An 11-year-old boy has become the latest victim of dengue here.
The boy, who lived at Woodleigh Close, was admitted to KK Women’s and Children’s Hospital (KKH) on Aug 30 and died the same day.
The Health Ministry said it was told of the cause of death yesterday, after the coroner completed his report.
His residence at Woodleigh Close was found to be an active two-case dengue cluster in early September. No breeding was detected there. The cluster has since closed on Sept 14.
The boy’s death bring the number of people who have died from dengue this year to eight, four more than in the whole of last year.
His death is a rare case, said experts. Children, especially if they have healthy immune systems, usually survive the disease.
Still, they advised parents to take their children to the doctor early if they exhibit dengue symptoms, which include fever, joint and muscle pains, nausea and rashes.
Infectious diseases expert Leong Hoe Nam, from Mount Elizabeth Novena Hospital, said dengue deaths in children are less common here because of how easy it is to get to a hospital. “Children lose liquids very fast because of their smaller size and weaker constitution,” he said. “In Singapore, this (problem) is negated because of easy access to hospitals.”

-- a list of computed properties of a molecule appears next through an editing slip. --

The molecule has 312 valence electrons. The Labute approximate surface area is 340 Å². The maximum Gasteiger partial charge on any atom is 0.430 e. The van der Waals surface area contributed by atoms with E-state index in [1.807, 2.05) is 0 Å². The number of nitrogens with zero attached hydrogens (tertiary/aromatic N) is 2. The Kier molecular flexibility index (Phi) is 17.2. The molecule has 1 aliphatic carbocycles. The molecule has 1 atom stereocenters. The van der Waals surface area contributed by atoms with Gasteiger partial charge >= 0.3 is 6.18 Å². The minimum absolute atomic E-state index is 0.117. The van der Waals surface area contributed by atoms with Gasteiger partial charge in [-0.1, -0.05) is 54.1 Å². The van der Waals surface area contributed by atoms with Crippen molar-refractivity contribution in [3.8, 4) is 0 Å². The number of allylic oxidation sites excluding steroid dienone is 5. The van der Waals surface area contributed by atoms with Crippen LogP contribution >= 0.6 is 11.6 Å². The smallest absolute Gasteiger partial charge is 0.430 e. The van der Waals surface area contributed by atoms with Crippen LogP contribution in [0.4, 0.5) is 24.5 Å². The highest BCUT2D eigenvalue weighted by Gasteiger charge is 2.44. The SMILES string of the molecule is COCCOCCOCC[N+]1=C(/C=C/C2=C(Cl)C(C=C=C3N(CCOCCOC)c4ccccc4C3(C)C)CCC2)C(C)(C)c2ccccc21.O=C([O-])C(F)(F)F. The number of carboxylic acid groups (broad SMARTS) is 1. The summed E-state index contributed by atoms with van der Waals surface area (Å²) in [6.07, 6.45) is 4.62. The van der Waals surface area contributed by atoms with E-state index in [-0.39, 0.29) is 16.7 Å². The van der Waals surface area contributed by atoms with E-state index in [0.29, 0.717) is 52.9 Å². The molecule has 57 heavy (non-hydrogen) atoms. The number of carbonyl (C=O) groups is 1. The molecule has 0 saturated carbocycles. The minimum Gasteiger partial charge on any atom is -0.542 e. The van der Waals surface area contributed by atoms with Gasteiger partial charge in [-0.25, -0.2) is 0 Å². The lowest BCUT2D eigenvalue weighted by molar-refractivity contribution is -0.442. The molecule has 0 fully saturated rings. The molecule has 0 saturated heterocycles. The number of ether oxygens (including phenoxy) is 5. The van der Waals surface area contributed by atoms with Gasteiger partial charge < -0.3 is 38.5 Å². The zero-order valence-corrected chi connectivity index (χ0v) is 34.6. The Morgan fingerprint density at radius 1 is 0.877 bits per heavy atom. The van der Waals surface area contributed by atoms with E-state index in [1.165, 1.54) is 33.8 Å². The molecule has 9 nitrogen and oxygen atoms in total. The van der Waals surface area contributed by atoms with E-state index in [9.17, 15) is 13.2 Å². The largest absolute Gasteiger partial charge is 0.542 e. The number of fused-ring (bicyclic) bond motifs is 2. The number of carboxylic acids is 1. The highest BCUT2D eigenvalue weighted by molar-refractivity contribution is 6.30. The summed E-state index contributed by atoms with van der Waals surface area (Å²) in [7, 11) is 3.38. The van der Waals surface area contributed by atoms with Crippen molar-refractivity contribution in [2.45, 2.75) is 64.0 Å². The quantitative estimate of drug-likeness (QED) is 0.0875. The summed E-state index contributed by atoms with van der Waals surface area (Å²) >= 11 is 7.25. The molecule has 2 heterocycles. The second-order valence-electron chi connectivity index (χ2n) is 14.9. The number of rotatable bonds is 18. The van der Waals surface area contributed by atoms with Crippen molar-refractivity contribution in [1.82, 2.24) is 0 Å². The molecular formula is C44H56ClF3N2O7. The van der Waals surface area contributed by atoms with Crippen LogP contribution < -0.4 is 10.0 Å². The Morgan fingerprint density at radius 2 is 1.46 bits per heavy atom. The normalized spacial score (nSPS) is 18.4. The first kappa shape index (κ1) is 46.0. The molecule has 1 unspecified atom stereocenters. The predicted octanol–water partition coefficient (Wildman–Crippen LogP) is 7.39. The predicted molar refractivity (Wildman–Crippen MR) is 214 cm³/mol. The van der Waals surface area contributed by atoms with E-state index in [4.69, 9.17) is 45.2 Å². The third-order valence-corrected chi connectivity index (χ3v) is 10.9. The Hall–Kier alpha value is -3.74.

In comparison, the elderly are more likely to have chronic medical conditions that make it harder to fight off the disease. “All people get lower immunity as they get older,” said dengue expert Tikki Pang, a visiting professor at the Lee Kuan Yew School of Public Policy.
“Although uncommon, there have been previous cases of children aged 12 and below passing away due to dengue,” said an MOH spokesman without giving details.
Professor Pang said the public should not be overly worried.
“Out of a hundred people who get dengue, only one or two will get severe dengue,” he said. Less than 1 per cent of this group die.
NEA urges the public to remain vigilant and work together to suppress the Aedes mosquito population.
The mosquito is responsible for transmitting both the dengue and Zika viruses, as well as yellow fever and chikungunya.
A version of this article first appeared in The Straits Times